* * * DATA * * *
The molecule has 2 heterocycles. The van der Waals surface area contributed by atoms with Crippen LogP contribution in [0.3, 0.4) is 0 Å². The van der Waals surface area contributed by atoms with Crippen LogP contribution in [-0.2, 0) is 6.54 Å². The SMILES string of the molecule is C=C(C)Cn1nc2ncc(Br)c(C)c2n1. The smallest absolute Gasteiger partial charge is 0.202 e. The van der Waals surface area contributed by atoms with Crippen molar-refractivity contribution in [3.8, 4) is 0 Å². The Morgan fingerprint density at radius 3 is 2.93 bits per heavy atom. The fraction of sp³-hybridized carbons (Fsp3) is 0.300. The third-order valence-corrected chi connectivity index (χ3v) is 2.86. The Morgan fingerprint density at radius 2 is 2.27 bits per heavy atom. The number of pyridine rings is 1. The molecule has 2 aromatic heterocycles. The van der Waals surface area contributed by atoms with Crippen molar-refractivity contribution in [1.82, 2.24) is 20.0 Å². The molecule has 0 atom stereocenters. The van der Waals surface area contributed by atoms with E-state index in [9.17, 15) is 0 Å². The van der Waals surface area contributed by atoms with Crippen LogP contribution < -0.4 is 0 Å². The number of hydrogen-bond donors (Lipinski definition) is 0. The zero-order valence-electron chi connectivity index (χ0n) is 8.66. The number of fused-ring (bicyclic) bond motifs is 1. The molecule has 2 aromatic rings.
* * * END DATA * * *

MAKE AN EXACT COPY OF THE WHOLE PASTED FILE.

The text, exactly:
The molecule has 2 heterocycles. The van der Waals surface area contributed by atoms with Crippen LogP contribution in [0.3, 0.4) is 0 Å². The van der Waals surface area contributed by atoms with Crippen LogP contribution in [-0.2, 0) is 6.54 Å². The SMILES string of the molecule is C=C(C)Cn1nc2ncc(Br)c(C)c2n1. The smallest absolute Gasteiger partial charge is 0.202 e. The van der Waals surface area contributed by atoms with Crippen molar-refractivity contribution in [3.8, 4) is 0 Å². The Morgan fingerprint density at radius 3 is 2.93 bits per heavy atom. The fraction of sp³-hybridized carbons (Fsp3) is 0.300. The third-order valence-corrected chi connectivity index (χ3v) is 2.86. The Morgan fingerprint density at radius 2 is 2.27 bits per heavy atom. The number of pyridine rings is 1. The molecule has 2 aromatic heterocycles. The van der Waals surface area contributed by atoms with Crippen molar-refractivity contribution in [1.82, 2.24) is 20.0 Å². The molecule has 0 atom stereocenters. The van der Waals surface area contributed by atoms with E-state index in [9.17, 15) is 0 Å². The van der Waals surface area contributed by atoms with Crippen LogP contribution < -0.4 is 0 Å². The number of hydrogen-bond donors (Lipinski definition) is 0. The zero-order valence-electron chi connectivity index (χ0n) is 8.66. The number of fused-ring (bicyclic) bond motifs is 1. The molecule has 2 aromatic rings.